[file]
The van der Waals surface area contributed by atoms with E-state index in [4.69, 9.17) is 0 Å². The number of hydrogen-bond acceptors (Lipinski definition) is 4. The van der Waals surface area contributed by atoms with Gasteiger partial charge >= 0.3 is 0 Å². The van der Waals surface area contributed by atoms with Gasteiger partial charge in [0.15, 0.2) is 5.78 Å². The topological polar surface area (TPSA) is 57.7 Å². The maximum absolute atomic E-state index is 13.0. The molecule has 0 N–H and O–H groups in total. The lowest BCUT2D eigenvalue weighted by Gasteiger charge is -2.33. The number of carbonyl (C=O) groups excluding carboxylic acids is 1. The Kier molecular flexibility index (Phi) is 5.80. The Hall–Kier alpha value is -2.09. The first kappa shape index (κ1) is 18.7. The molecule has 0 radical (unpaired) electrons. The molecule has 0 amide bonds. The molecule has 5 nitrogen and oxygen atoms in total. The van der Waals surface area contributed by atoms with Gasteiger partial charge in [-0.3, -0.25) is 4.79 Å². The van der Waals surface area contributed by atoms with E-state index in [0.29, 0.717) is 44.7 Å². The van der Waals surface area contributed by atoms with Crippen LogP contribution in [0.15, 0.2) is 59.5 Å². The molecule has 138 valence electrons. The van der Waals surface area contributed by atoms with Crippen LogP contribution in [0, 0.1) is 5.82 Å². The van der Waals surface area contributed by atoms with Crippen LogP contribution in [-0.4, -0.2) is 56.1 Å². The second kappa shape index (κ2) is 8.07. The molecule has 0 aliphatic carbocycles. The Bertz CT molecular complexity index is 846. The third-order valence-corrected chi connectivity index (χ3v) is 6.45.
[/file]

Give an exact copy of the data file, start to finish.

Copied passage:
The van der Waals surface area contributed by atoms with E-state index in [4.69, 9.17) is 0 Å². The number of hydrogen-bond acceptors (Lipinski definition) is 4. The van der Waals surface area contributed by atoms with Gasteiger partial charge >= 0.3 is 0 Å². The van der Waals surface area contributed by atoms with Gasteiger partial charge in [0.15, 0.2) is 5.78 Å². The topological polar surface area (TPSA) is 57.7 Å². The maximum absolute atomic E-state index is 13.0. The molecule has 0 N–H and O–H groups in total. The lowest BCUT2D eigenvalue weighted by Gasteiger charge is -2.33. The number of carbonyl (C=O) groups excluding carboxylic acids is 1. The Kier molecular flexibility index (Phi) is 5.80. The Hall–Kier alpha value is -2.09. The first kappa shape index (κ1) is 18.7. The molecule has 0 radical (unpaired) electrons. The molecule has 0 amide bonds. The molecule has 5 nitrogen and oxygen atoms in total. The van der Waals surface area contributed by atoms with Gasteiger partial charge in [-0.3, -0.25) is 4.79 Å². The van der Waals surface area contributed by atoms with E-state index in [0.29, 0.717) is 44.7 Å². The van der Waals surface area contributed by atoms with Crippen LogP contribution in [0.15, 0.2) is 59.5 Å². The molecule has 138 valence electrons. The van der Waals surface area contributed by atoms with Crippen LogP contribution in [0, 0.1) is 5.82 Å². The van der Waals surface area contributed by atoms with Crippen LogP contribution in [-0.4, -0.2) is 56.1 Å². The second kappa shape index (κ2) is 8.07. The molecule has 0 aliphatic carbocycles. The Bertz CT molecular complexity index is 846. The third-order valence-corrected chi connectivity index (χ3v) is 6.45.